THAT WAS JOE, and he and Brugmann have been on the case ever since, a case against the mammoth utility that Joe always hoped to live long enough to see become a true public utility owned by the public and at last operated in the public's interest.
SUPERVISOR KENDALL SMITH, a Democrat of the cash and carry type dominant on the Northcoast and in America generally, put herself up for appointment to the Coastal Commission, a nice little sinecure representing free travel to Southern California spas for meetings but a mere hundred bucks a month in a hard cash stipend. Governor Jerry Brown gets to appoint four commissioners, one of whom in this, the age of entitlement, occupies the “north coast seat,” and no one on the Northcoast feels more entitled than Ms. Smith.
BUT SMITH and another insider party hack from Humboldt County were denied the appointment. Del Norte County Supervisor Martha McClure got it, and she seems to be a rare Democrat indeed, having been a key player in steering the Marine Life Protection Act to a successful conclusion and an all-round independent thinker into the bargain.
A STORY in the April 27 Crescent City Triplicate by Megan Hansen describes how a former Del Norte County deputy sheriff name of Garcia was found guilty of three felony counts of receiving stolen property, not that Garcia, also an entitlement personality type, was dissuaded from demanding that the Del Norte Board of Supervisors pay him his full disability retirement as he sojourns at the Del Norte County Jail.
THIS GARCIA CHARACTER is the worst kind of badged low-life. He was charged with 14 felony counts including burglary, embezzlement and “theft from an elder,” in other words preying on the defenseless. Garcia was still waiting to be sentenced last month when the question arose of whether or not Del Norte County should pay him his disability retirement while he goes off to jail for a year. (The guy should have been shunted down the road to nearby Pelican Bay State Prison but got off with county time on charges that usually get a perp of this base type the much more serious state prison ticket.)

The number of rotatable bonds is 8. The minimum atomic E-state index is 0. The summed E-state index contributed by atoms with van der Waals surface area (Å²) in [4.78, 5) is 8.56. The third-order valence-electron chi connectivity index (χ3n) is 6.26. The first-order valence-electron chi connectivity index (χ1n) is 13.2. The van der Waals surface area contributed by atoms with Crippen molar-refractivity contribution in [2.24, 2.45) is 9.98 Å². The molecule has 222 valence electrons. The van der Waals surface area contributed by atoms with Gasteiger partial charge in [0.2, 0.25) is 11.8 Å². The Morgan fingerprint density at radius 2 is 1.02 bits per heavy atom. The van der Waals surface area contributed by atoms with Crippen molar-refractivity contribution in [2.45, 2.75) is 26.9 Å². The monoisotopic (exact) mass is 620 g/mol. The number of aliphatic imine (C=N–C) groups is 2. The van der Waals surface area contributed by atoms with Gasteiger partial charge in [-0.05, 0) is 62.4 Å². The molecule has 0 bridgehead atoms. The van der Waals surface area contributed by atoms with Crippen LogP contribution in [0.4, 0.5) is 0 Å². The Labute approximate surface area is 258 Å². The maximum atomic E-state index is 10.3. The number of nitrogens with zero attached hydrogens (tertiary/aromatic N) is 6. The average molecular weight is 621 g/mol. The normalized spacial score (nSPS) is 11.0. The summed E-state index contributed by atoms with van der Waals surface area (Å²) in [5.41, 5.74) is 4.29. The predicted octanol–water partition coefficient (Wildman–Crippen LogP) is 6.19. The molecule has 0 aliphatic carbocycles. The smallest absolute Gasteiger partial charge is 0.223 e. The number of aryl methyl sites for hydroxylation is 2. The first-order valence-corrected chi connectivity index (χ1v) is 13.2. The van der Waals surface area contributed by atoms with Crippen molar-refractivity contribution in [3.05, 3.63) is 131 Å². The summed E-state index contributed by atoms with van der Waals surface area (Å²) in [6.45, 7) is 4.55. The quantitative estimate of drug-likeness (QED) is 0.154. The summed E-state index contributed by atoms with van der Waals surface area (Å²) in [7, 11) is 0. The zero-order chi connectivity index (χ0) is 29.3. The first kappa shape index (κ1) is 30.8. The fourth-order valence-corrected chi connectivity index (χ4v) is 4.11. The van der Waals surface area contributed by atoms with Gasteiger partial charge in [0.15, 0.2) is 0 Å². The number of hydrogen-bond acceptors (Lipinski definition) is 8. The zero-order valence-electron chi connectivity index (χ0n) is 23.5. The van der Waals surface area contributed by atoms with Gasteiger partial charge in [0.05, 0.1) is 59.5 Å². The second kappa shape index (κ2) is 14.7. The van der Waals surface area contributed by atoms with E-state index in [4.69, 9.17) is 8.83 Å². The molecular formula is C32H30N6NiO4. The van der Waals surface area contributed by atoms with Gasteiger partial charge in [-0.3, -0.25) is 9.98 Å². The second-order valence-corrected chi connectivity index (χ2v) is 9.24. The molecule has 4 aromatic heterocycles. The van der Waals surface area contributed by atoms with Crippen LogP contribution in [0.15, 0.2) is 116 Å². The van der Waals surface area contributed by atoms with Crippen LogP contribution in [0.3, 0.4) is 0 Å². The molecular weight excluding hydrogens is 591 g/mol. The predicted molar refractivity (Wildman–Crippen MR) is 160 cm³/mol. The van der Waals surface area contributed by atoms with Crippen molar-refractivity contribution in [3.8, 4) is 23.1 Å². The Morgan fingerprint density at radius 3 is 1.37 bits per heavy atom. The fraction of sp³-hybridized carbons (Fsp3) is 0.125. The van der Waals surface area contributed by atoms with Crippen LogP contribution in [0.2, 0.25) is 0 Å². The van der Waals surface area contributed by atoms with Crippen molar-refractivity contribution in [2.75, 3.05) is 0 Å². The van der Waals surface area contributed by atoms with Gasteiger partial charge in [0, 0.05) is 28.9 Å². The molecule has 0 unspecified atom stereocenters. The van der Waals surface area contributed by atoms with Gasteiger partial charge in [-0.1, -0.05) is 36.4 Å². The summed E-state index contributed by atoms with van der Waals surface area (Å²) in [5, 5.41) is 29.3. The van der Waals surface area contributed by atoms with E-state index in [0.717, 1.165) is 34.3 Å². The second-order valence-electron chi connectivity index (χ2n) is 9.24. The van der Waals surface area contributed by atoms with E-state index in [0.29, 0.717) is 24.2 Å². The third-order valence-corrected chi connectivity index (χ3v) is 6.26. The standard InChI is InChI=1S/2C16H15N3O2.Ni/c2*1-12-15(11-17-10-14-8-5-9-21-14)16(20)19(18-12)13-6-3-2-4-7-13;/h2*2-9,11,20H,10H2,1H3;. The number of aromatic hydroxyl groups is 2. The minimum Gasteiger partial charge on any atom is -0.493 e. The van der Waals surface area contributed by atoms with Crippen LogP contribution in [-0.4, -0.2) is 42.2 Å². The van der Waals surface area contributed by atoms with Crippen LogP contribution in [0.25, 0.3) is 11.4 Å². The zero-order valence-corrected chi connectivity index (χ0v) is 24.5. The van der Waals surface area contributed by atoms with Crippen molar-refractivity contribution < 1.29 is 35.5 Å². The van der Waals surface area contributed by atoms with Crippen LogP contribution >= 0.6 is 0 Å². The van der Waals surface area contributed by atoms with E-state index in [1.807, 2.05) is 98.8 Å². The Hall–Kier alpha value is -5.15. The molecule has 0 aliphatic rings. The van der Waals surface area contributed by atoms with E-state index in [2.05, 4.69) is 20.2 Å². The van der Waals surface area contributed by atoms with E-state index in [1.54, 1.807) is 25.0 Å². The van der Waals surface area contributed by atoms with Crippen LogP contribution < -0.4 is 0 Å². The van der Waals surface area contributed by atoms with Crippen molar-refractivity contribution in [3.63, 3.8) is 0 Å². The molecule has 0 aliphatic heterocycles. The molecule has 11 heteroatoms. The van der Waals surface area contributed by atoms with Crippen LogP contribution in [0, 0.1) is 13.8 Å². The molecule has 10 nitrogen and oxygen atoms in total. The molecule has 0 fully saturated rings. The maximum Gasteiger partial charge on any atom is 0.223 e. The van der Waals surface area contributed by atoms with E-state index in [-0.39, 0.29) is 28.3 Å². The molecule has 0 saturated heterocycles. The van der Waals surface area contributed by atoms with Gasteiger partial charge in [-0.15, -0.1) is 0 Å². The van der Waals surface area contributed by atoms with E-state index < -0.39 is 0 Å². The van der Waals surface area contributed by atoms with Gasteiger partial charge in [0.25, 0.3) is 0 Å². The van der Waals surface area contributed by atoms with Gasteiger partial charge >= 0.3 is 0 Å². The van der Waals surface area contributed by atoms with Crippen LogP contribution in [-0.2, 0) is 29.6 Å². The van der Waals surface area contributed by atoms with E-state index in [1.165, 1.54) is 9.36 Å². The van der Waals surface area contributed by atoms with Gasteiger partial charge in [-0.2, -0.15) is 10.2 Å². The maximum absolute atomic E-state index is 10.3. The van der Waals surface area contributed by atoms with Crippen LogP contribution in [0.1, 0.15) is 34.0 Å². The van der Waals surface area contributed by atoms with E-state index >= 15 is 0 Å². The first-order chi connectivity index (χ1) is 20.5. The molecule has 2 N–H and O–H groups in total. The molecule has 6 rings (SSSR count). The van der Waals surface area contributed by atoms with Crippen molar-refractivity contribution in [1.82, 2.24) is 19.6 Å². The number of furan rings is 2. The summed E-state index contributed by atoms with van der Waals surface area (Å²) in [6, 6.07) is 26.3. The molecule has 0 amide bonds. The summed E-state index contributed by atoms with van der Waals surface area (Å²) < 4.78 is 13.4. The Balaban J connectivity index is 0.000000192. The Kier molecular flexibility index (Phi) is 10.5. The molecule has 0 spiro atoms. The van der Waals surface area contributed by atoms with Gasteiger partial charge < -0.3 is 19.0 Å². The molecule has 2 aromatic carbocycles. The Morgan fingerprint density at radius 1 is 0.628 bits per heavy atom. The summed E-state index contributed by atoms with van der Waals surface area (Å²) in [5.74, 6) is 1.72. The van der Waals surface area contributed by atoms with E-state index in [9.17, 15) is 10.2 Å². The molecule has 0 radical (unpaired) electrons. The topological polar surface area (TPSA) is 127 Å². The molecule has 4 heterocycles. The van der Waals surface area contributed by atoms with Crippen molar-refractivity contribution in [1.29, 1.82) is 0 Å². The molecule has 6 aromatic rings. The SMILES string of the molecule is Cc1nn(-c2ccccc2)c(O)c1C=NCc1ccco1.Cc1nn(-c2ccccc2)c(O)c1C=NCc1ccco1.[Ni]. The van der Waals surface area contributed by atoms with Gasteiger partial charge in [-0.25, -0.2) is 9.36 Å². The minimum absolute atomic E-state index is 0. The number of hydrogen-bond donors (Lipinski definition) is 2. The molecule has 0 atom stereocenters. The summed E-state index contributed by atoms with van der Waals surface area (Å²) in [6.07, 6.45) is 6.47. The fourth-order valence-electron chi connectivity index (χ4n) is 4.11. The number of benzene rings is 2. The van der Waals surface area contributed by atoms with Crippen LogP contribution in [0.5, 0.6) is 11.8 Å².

HERE'S WHERE MS. McCLURE comes in. The Del Norte Board “reluctantly” voted 4-1 to give Garcia his fat monthly disability retirement pay. Del Norte CEO Jay Sarina told the Board that “numerous attorneys” had looked at the issue and “concluded that the county should move forward and award the benefits.” Those same numerous attorneys, if they had to pay this guy out of their own pockets, would surely have come to the opposite conclusion. Ms. McClure was the no vote, the sole voice for sanity.
THE 4-1 MAJORITY to reward this crook said it was to “avoid liability because [Garcia] was unable to perform his duties due to a coronary medical condition.” CEO Sarina added, “Obviously this never would’ve been initiated if we knew about his illegal activities.” Del Norte’s personnel manager chipped in, “The county is legally required to pay for the disability benefits … not doing so could open up the county to a civil suit” simply because Garcia, as he plundered the elderly, had filed for retirement back in 2009 before he was popped. Del Norte Supervisor David Finigan said he thought Garcia should be stripped of all benefits, “but there’s so much more to Garcia’s medical records than can be divulged to the public due to HIPAA rules. If you knew that, there would be no question about what we’re discussing. … It sounds like a cop-out, but it’s not.” Continuing, “Reform is needed at the state level. I’d love to see the law changed.” Supervisor Sullivan agreed saying, “A dirty cop should not be paid.” But Finigan and Sullivan, bound head to foot by their obligation to spend other people's money, voted to award the “disability” retirement to Garcia anyway.
SUPERVISOR McCLURE was the lone dissenter. “I don’t see how a heart condition could be grounds for disability retirement benefits. I can’t support the recommendation. I don’t know what he ate for dinner that could’ve caused heart disease.” As far as the potential liability, McClure said, “I’m not going there anymore. Bring on the liability.”